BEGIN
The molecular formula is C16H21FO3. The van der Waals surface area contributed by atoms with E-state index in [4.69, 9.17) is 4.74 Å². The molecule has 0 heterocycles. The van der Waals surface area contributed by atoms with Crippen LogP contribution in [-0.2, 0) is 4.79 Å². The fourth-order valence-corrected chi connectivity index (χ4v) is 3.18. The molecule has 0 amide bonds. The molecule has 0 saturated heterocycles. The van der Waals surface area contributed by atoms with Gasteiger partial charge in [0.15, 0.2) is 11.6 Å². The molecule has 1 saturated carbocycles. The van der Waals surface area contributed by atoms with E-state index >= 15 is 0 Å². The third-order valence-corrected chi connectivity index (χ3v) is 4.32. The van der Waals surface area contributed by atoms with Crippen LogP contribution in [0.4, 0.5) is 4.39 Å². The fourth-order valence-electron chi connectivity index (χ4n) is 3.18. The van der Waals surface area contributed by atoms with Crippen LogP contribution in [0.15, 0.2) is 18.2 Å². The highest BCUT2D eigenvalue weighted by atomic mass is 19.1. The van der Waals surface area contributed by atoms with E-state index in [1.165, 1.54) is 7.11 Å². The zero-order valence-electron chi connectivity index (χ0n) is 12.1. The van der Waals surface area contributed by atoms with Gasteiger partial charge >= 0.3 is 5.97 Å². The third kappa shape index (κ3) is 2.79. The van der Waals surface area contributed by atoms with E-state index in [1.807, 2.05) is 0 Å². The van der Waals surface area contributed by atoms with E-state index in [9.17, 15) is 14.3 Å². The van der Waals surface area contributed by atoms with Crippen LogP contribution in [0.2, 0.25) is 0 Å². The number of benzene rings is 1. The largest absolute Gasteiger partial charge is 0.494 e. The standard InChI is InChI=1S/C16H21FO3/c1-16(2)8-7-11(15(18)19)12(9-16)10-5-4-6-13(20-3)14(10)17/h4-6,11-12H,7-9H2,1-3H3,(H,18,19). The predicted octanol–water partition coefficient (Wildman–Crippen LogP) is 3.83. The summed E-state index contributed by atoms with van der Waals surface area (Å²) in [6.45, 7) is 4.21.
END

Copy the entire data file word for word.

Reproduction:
The molecular formula is C16H21FO3. The van der Waals surface area contributed by atoms with E-state index in [4.69, 9.17) is 4.74 Å². The molecule has 0 heterocycles. The van der Waals surface area contributed by atoms with Crippen LogP contribution in [-0.2, 0) is 4.79 Å². The fourth-order valence-corrected chi connectivity index (χ4v) is 3.18. The molecule has 0 amide bonds. The molecule has 0 saturated heterocycles. The van der Waals surface area contributed by atoms with Gasteiger partial charge in [0.15, 0.2) is 11.6 Å². The molecule has 1 saturated carbocycles. The van der Waals surface area contributed by atoms with E-state index >= 15 is 0 Å². The third-order valence-corrected chi connectivity index (χ3v) is 4.32. The van der Waals surface area contributed by atoms with Crippen LogP contribution in [0.4, 0.5) is 4.39 Å². The fourth-order valence-electron chi connectivity index (χ4n) is 3.18. The van der Waals surface area contributed by atoms with Crippen LogP contribution in [0.15, 0.2) is 18.2 Å². The highest BCUT2D eigenvalue weighted by atomic mass is 19.1. The van der Waals surface area contributed by atoms with E-state index in [1.165, 1.54) is 7.11 Å². The zero-order valence-electron chi connectivity index (χ0n) is 12.1. The van der Waals surface area contributed by atoms with Gasteiger partial charge >= 0.3 is 5.97 Å². The third kappa shape index (κ3) is 2.79. The van der Waals surface area contributed by atoms with E-state index in [1.807, 2.05) is 0 Å². The van der Waals surface area contributed by atoms with E-state index in [9.17, 15) is 14.3 Å². The van der Waals surface area contributed by atoms with Crippen LogP contribution in [0.2, 0.25) is 0 Å². The number of benzene rings is 1. The largest absolute Gasteiger partial charge is 0.494 e. The standard InChI is InChI=1S/C16H21FO3/c1-16(2)8-7-11(15(18)19)12(9-16)10-5-4-6-13(20-3)14(10)17/h4-6,11-12H,7-9H2,1-3H3,(H,18,19). The predicted octanol–water partition coefficient (Wildman–Crippen LogP) is 3.83. The summed E-state index contributed by atoms with van der Waals surface area (Å²) in [6.45, 7) is 4.21.